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When Dr. Eric Manheimer joined Bellevue Hospital as its Medical Director 14 years ago, he learned firsthand the realities of an inner city hospital and the patients it served – patients he described as people with so many stories, like layers on an onion that very few doctors are able to pull away. His insights would become the basis for his book, Twelve Patients: Life and Death at Bellevue Hospital (Grand Central Publishing, 2012). In the book, which he presented at a NYAM Author Night event on September 19, 2012, he focuses on twelve individuals who not only suffer health problems but life’s own maladies, from immigration and the cost of health care to obesity and teen suicide, by using his unique vantage point from the board rooms to the emergency room.
“These were the most important stories, twelve patients who were emblematic of society’s problems,” Dr. Manheimer said. “They are problems not only facing our society but the entire U.S. the health care system.”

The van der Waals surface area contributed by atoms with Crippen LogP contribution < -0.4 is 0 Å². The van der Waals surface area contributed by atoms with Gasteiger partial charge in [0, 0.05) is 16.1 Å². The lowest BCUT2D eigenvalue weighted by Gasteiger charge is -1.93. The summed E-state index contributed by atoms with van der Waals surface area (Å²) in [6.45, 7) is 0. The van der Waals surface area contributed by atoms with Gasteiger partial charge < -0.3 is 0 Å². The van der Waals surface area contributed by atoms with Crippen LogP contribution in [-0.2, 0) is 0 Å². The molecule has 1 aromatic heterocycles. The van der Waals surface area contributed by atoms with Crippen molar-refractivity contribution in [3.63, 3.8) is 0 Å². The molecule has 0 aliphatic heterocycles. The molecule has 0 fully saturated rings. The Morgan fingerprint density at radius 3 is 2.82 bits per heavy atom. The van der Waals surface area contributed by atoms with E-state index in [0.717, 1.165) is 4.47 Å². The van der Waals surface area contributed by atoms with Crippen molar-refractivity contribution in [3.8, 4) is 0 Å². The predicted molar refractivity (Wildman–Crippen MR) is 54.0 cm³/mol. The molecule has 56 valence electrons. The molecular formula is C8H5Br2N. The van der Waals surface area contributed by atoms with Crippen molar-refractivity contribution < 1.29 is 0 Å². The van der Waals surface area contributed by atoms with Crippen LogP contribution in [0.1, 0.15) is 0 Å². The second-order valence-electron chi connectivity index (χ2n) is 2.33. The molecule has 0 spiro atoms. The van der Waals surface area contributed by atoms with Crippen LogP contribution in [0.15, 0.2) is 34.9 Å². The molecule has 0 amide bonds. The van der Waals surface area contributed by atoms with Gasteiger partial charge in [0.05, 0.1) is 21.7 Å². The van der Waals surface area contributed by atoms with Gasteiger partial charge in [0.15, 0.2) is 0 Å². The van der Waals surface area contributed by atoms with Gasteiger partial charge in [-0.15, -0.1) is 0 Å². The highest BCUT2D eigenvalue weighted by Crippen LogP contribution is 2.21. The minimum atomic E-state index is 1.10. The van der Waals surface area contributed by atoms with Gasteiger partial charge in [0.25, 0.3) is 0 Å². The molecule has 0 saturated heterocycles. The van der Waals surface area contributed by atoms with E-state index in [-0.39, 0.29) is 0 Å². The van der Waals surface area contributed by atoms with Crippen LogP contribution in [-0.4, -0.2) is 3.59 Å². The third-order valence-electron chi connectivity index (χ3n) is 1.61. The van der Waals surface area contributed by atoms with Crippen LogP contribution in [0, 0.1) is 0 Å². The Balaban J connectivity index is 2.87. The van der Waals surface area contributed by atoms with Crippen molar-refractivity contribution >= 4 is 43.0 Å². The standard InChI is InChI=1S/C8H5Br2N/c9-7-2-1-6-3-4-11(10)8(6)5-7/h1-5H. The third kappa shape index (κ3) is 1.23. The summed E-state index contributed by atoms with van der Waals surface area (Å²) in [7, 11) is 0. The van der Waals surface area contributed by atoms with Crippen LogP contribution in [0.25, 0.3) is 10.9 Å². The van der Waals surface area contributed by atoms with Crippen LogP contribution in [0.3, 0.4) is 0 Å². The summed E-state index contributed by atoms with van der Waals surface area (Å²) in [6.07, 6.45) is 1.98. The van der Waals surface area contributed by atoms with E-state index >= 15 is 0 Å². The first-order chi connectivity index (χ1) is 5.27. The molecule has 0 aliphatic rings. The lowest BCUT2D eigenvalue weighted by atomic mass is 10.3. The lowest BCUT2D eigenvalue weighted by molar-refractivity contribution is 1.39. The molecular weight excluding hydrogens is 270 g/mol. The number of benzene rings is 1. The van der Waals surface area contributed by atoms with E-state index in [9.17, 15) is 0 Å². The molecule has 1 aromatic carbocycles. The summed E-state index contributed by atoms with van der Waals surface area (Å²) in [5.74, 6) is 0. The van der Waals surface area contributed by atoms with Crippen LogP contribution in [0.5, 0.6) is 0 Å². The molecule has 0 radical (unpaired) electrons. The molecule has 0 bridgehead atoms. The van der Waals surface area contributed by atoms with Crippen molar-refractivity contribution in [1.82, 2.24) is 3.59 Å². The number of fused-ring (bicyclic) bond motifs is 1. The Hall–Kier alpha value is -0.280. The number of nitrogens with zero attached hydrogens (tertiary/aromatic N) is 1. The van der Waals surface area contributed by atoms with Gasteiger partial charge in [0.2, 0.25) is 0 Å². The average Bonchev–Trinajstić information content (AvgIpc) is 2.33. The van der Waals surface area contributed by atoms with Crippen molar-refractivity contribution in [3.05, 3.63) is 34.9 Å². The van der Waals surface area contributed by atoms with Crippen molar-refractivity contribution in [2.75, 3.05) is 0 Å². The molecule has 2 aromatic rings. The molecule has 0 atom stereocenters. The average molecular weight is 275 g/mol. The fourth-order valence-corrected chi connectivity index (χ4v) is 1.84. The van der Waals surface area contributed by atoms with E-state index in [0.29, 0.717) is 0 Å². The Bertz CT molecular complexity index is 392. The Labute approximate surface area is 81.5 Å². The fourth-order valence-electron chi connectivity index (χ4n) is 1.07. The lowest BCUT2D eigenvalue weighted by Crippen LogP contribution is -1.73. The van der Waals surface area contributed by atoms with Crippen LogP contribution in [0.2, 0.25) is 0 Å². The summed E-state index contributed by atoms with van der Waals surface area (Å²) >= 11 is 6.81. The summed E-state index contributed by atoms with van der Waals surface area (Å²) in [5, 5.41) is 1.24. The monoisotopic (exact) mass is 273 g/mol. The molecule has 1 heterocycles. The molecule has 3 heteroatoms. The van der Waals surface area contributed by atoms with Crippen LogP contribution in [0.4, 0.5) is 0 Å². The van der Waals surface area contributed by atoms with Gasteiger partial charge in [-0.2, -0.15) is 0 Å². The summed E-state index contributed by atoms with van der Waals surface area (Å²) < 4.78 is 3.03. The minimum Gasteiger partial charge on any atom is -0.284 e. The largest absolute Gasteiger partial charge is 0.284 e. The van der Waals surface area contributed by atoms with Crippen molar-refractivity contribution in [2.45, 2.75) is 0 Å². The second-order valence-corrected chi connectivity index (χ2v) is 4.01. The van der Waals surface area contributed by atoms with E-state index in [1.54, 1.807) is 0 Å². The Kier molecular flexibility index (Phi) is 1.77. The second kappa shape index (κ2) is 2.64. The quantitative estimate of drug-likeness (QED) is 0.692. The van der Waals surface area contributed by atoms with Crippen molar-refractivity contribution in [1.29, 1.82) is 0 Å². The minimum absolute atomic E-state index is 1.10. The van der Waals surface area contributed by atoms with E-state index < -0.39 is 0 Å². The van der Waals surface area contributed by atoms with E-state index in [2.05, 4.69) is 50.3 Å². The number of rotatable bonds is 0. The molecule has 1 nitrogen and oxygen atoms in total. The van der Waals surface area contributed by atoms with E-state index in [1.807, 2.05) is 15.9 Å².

One patient in particular, Juan Guerra, a 59-year-old patient suffering from throat cancer, has spent half of his life in prison because of drugs. In light of his illness, Guerra, who served in Vietnam and subsequently became addicted to heroin during his tour of duty, would soon leave prison under a compassionate release program. Dr. Manheimer explains that people like Juan are doomed to a life of bad luck. He was once arrested, he said, for walking his grandson’s dog without a leash simply because a rookie cop was out to beef up his arrest quota. He never killed or harmed anyone, just slowly killing himself on drugs.
Other patients in his book face similar challenges, ending up in Bellevue and becoming part of a system that neither wants them nor can provide them with the intensive services they need to function in normal society.
“Years ago I started keeping a journal and then I had the idea of twelve patients,” Dr. Manheimer said. “Each chapter would have a self-contained medical drama in which the vital signs would be just the beginning of a patient’s story,” he said.
Dr. Manheimer is an Internist who trained at Kings County Hospital and spent seventeen years at Dartmouth-Hitchcock Medical Center before becoming the Medical Director of Bellevue Hospital over the past 14 years. He has recently stepped down, taking a position at the NYU Langone Medical Center as the Medical Director of the Faculty Practice and inpatient quality and resource utilization issues.
Dr. Manheimer’s book can be found in bookstores, on Amazon.com and on iTunes, read by Dr. Manheimer.
Posted on September 21, 2012
Andrew J. Martin
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